What do you think it takes to make it as a marketer?
The answer used to be a lot easier. Most people entering into the profession of marketing did so because they weren't happy somewhere else. They got their law degree, but didn't want to test for the bar. They got a MBA, but didn't want to work in middle management for the rest of their lives. Very few people in this industry started studying the field in university and saw it as their profession of destination. The vast majority stumble into it after something else didn't tickle their fancy. Well, the industry has advanced by leaps and bounds in the past few decades, and it is becoming a much more respected field of study and a profession of destination for many. With the proliferation of technology, it's also a much more complex and dynamic field to work in. Last month, I published a blog post titled, What Mad Men Skills Do You Need To Rock Your Marketing?, which looked at some of the softer skills that marketers need. There's more to that equation.
What are the future marketing skills required for success?
That was the question that Econsultancy attempted to answer in their Skills Of The Modern Marketer Report. And, while it was somewhat surprising to see just how much weight and importance was being put on the softer skills, it's equally crucial to see what broader and vertical skills are also seen as being critical for a marketer's success.
The essential broad skills for marketers:
- Customer experience.
The essential vertical skills for marketers:
- Mobile marketing.
- Content marketing.
- Web analytics/data.
- Social media activity.
- Community management.
The essential soft skills for marketers (but check out my blog post for more depth on this):
Is this the type of list that you expected?
I was shocked. There are some key and core components that are so blatantly missing. I find it hard to believe that all of the respondents in this report are not just individuals who are chasing the latest and greatest shiny, bright object. Where are the core disciplines? Where is planning? Where is creativity? Where is testing? Where is user experience (that's not the same thing as customer experience)? General advertising? Direct response? Persuasion skills? I'm also more than a little shocked that performance marketing isn't even up there as well? According to the MediaPost article, Future Marketing Skills Required For Success, published today:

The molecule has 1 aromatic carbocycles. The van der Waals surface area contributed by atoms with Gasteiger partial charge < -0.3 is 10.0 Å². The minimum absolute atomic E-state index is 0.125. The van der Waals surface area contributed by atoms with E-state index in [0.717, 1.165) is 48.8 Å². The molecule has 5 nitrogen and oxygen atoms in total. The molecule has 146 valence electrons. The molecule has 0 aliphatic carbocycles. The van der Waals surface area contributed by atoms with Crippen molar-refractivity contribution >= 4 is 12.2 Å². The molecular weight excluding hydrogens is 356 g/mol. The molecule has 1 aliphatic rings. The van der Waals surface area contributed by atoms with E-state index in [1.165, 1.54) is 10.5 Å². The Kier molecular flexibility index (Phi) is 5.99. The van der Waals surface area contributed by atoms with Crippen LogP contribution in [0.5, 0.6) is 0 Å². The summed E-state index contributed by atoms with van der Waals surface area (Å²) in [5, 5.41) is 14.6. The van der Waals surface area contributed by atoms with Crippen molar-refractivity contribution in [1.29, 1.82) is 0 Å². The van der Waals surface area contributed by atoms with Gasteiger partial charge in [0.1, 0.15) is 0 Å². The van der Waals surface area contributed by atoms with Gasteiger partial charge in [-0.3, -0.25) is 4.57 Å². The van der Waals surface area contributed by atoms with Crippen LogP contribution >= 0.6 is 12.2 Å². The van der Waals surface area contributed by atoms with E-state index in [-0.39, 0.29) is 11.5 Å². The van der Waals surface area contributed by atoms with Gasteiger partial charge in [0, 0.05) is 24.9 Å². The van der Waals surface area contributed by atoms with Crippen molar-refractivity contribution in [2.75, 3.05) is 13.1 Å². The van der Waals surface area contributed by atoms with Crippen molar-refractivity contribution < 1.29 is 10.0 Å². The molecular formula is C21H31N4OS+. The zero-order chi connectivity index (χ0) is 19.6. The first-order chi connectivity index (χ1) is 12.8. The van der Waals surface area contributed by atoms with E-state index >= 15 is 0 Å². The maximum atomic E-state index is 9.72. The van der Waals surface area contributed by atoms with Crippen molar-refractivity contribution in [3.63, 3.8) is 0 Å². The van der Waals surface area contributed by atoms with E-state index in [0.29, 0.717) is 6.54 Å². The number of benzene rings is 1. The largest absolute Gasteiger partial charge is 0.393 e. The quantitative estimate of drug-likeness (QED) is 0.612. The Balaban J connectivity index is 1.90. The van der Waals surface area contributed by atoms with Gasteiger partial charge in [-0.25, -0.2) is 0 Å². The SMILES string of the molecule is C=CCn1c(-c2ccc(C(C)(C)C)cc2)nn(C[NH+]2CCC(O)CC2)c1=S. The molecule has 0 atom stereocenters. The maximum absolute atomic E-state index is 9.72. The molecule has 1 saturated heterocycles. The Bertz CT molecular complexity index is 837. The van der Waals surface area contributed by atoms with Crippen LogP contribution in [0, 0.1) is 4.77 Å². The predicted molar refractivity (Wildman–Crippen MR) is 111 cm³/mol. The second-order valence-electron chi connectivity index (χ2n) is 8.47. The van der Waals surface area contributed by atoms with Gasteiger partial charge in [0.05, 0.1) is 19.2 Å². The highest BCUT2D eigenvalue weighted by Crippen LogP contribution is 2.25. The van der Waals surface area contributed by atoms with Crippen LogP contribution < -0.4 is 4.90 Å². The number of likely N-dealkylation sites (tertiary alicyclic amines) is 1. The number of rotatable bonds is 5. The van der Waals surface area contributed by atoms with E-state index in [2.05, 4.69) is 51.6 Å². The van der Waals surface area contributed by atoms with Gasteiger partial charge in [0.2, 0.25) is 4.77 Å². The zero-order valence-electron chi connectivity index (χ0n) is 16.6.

"Marketers are already recognizing a high degree of complexity in their roles, but many feel underprepared in terms of skills to deal with the degree of change they see coming down the line. It was however, the increasing emphasis and priority given to 'softer' marketing skills, notably reflecting a number of the areas mentioned in the Modern Marketing Manifesto, that was perhaps most interesting."
The future of marketing will be predicated on our ability to teach, learn and grow in all of these fields.
The MediaPost article also has one line of copy that will - without question - be dismissed by the industry (sadly): "Self-motivation and continuous learning were felt to be important in the context of a continually changing environment." This is true, there is no way that individuals will succeed in our industry without the ability to be strong at self-motivation in the context of continuous self-learning, but that's not enough. This role of better education can't be relegated to the individuals within the profession. There is a massive opportunity for both educational institutions and industry trade associations to take this information and run with it. Whether you believe that these broad, vertical and soft skills are the critical ones that will ensure the success of marketers today - and into the future - is not as important as recognizing that this list is a dizzying array of opportunity. It's time for all of us - as an industry - to come together and agree on how to best train, educate and nurture our talent to get better. Marketing is becoming increasingly complex. A marketer's ability to truly understand and wrap their heads around these areas will require much more than self-motivation and the desire to learn. It's going to take planning, training and a more formal structure, so that everyone can push this industry ahead to where it needs to go. Yes, a proper accreditation system may be even be a very good idea at this point in time.
So, do you still think that you have what it takes to be a marketer?